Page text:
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When Should You Consider Sync?

Picture of Andrew Parks
4 minute read

If you’ve found yourself here, we expect that you have some basic knowledge of what synchronization is (and if you don’t we highly suggest heading to this article to learn more). And, hopefully, you’re at a stage in your career where you’re seriously considering sync…but when exactly should you consider a sync placement for your songs?

First, let’s set some context for how it can be a lucrative form of revenue for your songs – As Digital Music News outlined in a 2022 report, one of the positive tradeoffs of the pandemic was how impactful sync placements became for independent artists. Take the St. Paul-based songwriter Destiny Roberts, for instance. When live shows were put on hold, she was able to rebound from a sudden downturn in revenue thanks to a placement on the pilot of the Netflix show “Chambers”. 

“The timing of it was just too perfect,” explained Roberts. “I’ve had the most listeners that I’ve ever had in my career streaming-wise…so many messages from people around the world that watch the show, found me, love my music, and discovered me. And now they’re fans that listen to all my other songs.” 

Sync companies have also considered her for several placements since then, including one that tapped a Roberts track (“The Jungle”) for a commercial from Rihanna’s cosmetics line. 

Between case studies like that and evidence of continued growth in the sync licensing sector — see: the RIAA’s year-end report for 2022, which noted a 24.8% increase in revenue from sync royalties — it’s no surprise that more and more music creators are baking sync placements into their career goal timelines. And while understanding what sync is one part of it, knowing how you should handle yourself when opportunities are presented or how to generate them organically by finding ways to stand out in a saturated field of streaming content, is the other half of it.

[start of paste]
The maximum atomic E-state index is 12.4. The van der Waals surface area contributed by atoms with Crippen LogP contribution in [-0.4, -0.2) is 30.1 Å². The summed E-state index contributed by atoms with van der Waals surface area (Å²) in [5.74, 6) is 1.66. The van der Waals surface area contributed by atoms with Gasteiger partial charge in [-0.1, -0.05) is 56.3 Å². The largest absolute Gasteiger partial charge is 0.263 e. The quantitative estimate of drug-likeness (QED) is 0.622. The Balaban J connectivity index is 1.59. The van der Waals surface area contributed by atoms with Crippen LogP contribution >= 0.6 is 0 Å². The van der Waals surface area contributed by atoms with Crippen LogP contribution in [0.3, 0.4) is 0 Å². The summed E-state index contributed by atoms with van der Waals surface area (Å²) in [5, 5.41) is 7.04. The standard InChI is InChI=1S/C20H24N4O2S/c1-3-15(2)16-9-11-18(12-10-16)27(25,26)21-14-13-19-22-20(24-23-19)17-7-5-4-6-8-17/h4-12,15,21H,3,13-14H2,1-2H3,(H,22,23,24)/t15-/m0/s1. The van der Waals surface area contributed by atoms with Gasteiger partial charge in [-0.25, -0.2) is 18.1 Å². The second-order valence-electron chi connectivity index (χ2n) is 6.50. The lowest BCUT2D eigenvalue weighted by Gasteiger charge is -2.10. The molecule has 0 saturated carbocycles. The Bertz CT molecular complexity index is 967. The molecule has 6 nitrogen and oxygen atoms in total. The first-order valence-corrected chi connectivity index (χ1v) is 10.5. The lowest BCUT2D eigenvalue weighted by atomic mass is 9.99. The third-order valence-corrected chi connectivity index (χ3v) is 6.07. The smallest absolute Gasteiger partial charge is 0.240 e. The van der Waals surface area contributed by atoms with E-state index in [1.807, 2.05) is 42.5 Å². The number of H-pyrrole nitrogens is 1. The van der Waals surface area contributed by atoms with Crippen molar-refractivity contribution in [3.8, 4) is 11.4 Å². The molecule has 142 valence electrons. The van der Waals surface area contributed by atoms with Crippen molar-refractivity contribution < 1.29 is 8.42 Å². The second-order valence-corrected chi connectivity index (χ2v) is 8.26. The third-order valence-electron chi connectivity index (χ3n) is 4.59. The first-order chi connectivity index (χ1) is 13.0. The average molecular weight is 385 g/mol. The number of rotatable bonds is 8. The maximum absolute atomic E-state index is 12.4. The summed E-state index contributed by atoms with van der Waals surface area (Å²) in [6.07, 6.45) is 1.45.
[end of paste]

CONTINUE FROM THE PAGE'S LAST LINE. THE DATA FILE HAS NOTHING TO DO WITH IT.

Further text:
When Should You Consider a Sync Placement?

In order to even start considering a sync placement or pitching for sync, there are a few things you, as the songwriter or rightsholder, need to have or have already started. First, your music has to be released and distributed. Next, your songs need to be registered with a publisher or publishing administrator. Not only does this ensure you’re set up to collect regular global publishing royalties, but it also starts adding your songs into databases that music supervisors use to look for potential placements (namely when you’re being approached by a third-party). 

If you plan to do the legwork and actively pitch your music to sync houses and music supervisors yourself, you also need to do the work to get your song’s stream count up or its popularity. Most music supervisors and sync houses are looking for “commercially viable” or viral songs, or data to back up that this song might be a hit if placed. Doing this work, in whatever way it means, will help you “sell” your song better.

How Do You Prepare Yourself For a Sync Negotiation? 

To prepare yourself for a sync negotiation means to not only be prepared with the basic knowledge of how sync works but to also have a good understanding of what you’re looking to get out of the placement. There are companies in all corners of the music industry that specialize in sync licensing, including traditional music publishers (that are actively pitching), sync houses, creative sync teams at labels and distribution companies, production music libraries, etc. Every artist is different and finding the right fit takes time and research. What is more important is understanding your value as an artist and asking the right questions when you get a seat at the table.